For its part, the Kremlin said supplying tanks to Ukraine would not help and that the West would regret its “delusion” that Kyiv could win on the battlefield.

Germany has been under heavy pressure to allow Leopards to be sent. Chancellor Olaf Scholz’s Social Democrat party is traditionally skeptical of military involvements and wary of sudden moves that could cause Moscow to further escalate.

German Defence Minister Boris Pistorius said he could not say when there would be a decision on the tanks but Berlin was prepared to move quickly if there was consensus among allies.

“All pros and cons must be weighed very carefully,” Pistorius said.

Defence ministers from NATO and other countries met at Ramstein amid concern that Russia would soon re-energize its military campaign to seize parts of Ukraine’s east and south that it says it has annexed but does not fully control.

Zelensky thanked allies for their support at the start of the meeting, but said more was needed and more quickly.

“We have to speed up. Time must become our weapon. The Kremlin must lose,” he said.

Western allies pledged billions of dollars in weapons for Ukraine on Jan. 19 and some promised to send the tanks Kyiv has requested if Berlin agrees, but Germany gave no sign of lifting a veto on deliveries it fears would provoke Moscow.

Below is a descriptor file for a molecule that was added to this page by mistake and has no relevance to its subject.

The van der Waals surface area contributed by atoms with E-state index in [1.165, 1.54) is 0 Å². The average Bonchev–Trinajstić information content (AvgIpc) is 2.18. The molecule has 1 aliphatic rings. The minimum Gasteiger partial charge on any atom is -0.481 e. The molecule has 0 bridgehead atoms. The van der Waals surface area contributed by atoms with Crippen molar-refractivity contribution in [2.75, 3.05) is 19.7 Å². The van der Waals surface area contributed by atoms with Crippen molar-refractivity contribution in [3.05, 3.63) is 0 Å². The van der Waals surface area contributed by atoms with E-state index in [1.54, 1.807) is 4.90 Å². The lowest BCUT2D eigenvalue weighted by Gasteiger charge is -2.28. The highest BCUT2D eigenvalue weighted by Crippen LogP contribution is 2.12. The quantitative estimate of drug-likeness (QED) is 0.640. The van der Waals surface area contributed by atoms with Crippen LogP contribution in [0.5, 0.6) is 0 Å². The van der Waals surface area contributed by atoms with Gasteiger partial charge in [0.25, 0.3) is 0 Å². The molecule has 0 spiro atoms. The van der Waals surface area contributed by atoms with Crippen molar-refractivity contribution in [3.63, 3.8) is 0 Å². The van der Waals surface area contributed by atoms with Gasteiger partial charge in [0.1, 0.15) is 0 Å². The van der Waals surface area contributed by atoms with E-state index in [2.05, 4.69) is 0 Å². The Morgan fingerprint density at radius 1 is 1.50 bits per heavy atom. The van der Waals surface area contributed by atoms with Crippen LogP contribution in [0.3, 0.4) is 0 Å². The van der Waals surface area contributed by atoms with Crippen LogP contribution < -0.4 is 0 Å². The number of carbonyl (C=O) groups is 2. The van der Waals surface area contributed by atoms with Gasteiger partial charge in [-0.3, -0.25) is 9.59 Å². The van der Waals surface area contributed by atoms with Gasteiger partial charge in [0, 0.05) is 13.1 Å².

Meanwhile, Russia claimed Friday to have captured a village in eastern Ukraine as part of its intense, months-long push toward the city of Bakhmut, while Ukraine’s allies failed to resolve a dispute about whether to send advanced battle tanks that the country avidly desires.

Russian Defence Ministry spokesman Igor Konashenkov said the village of Klishchiivka, which is located nine kilometres south of Bakhmut, had been “liberated.”

The claim couldn’t be independently verified, and Ukrainian officials made no immediate comment on the claim.

Taking Klishchiivka would be only a minor breakthrough, but the Kremlin is hungry for good news from the battlefield after months of setbacks.

Bakhmut, on the other hand, would be a bigger prize. It could allow Russia to disrupt Ukrainian supply lines in the east and threaten other Ukrainian-held cities in the surrounding Donetsk region.

However, U.S. officials have begun to nudge the Ukrainians to shift focus away from Bakhmut and focus on preparation for an offensive in the south, according to an official familiar with the views of President Joe Biden’s administration.

The official said administration officials have conveyed that they believe there is a high potential for the Russians to eventually push Ukrainian forces out of Bakhmut amid some of the war’s most intense fighting to date. Administration officials believe that significant forces will be needed for an expected Ukrainian offensive in the south, but many of those forces are currently embroiled in Bakhmut.

With files from the Associated Press

A Canadian company supplying battle-ready armoured vehicles to Ukraine plans to deliver the 200 vehicles Ottawa promised to Kyiv before summer, the firm's Chief Executive Officer Roman Shimonov said on Jan. 19.